The Cleveland Indians own a huge lead in the American League Central, and all they're doing now is waiting until the playoffs arrive. Once they get there, they know they've got the roster depth and the talent to go far.
They showed off their ability during a 10-3 interleague win over the intrastate rival Cincinnati Reds on Monday night. Now they'll send out ace Corey Kluber (14-6), who's in the Cy Young Award hunt once again, to start the second game of the three-game series Tuesday night at Great American Ball Park.
Even with all that's going right with the Indians, they're dealing with the lack of a proven center fielder. So the news they got Monday wasn't encouraging on the baseball front, even if it was encouraging to everyone in the organization.
Leonys Martin, the outfielder they obtained from the Detroit Tigers on July 31 to fill the gap in center field, is recovering at Cleveland Clinic from a bacterial infection that became life-threatening last week. However, general manager Chris Antonetti is confident Martin will make a full recovery, although it will take some time.
Antonetti told reporters that Martin's situation could have been much worse, and that his recovery could end up being measured in weeks rather than days. He wouldn't speculate when Martin might play again.
"I haven't even thought about baseball," Antonetti told reporters in Cincinnati. "He's got a long path to full health in front of him. It's going to take some time, but we're in a much better spot than we were 24 to 36 hours ago."
Martin's absence leaves Greg Allen, who's hitting .232, and Rajai Davis, who's hitting .247 with only one homer in 174 at-bats, as the Indians' center fielders. Unless one of them breaks out down the stretch or Antonetti deals for another outfielder before Sept. 1, the Indians with have a discernible hole in their lineup once the postseason arrives.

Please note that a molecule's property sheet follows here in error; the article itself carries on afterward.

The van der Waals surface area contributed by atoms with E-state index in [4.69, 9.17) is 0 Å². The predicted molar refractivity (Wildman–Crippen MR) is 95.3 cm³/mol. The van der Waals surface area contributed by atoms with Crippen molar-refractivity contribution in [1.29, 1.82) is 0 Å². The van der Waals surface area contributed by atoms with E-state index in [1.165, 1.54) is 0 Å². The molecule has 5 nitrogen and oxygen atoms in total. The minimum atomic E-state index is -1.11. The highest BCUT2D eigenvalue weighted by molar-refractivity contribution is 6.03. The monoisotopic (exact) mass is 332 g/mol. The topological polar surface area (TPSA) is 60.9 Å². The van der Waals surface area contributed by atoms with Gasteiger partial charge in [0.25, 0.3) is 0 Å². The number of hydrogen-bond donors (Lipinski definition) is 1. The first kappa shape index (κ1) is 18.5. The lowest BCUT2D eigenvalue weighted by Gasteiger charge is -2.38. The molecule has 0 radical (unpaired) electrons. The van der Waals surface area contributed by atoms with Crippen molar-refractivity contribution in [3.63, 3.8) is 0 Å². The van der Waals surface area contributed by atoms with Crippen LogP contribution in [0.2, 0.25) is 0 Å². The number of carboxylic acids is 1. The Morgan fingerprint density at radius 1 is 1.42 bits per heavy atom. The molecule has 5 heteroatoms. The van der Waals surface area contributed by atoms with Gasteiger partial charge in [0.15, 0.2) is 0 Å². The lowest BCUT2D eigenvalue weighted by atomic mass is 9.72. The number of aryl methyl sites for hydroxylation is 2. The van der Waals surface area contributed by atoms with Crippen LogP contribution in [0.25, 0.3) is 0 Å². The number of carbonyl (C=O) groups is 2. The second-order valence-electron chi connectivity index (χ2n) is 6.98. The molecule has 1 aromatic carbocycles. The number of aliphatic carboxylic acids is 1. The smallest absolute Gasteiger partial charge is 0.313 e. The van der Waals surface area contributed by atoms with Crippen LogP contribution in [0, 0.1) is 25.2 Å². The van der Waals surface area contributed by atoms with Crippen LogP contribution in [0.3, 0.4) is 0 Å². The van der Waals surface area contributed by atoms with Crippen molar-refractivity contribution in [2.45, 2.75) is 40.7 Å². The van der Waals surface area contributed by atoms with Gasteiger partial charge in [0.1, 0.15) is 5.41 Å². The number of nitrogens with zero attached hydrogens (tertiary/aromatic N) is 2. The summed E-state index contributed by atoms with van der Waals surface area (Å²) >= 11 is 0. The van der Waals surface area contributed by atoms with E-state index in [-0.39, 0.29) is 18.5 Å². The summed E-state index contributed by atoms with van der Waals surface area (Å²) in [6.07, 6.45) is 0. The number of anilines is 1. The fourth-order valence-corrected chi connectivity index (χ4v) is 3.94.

Allen is 3-for-13 (.231) with two stolen bases since his Aug. 9 recall from Triple-A Columbus.
"I'm trying to put together some good at-bats, see some pitches and run the bases (well)," Allen said after the game.
Ramirez set a club record for homers in a season by a switch hitter. Allen went 1-for-5.
"We took some good swings and scored five times with two out (in the sixth) and that was huge," Indians manager Terry Francona said.
Since the Reds won the first two games of the season series last month, the Indians have won the last two by a combined score of 29-7. But this game could have been different if the Reds hadn't twice left the bases loaded in the early innings and finished 1-for-9 with runners in scoring position.
"It seems that's the nature of modern day baseball, the hits to drive people in are tough to come by and (then) people hit homers," Reds interim manager Jim Riggleman said.
Ramirez had a two-run homer in the third off struggling Reds starter Homer Bailey (1-10), who gave up five runs and 10 hits in 5 1/3 innings. He hasn't won since May 12.
The Reds' best pitcher was infielder Brandon Dixon, who used a knuckleball to retire all three batters he faced in the ninth, so tying up Ramirez that he lost his bat flailing at a third strike.
Kluber is 3-0 with a 1.96 ERA in three career starts against the Reds, but he will face them for the first time since July 18, 2015. He dealt with an intestinal issue during the weekend in Chicago but he said he expects to be fine to start.
Kluber will face Reds right-hander Sal Romano (7-9), the winner in a 7-4 Reds victory over the Indians on July 10 at Progressive Field in his only career start against them. Romano allowed three earned runs and five hits in 7 1/3 innings.
His last time out, Romano beat the New York Mets 6-1 last Tuesday, limiting them to one run and two hits in six innings.
The last-place Reds, who are 15 games below .500, had been 15-5 against first-place teams since June 21 before losing to the Arizona Diamondbacks 9-2 on Sunday and the Indians on Monday.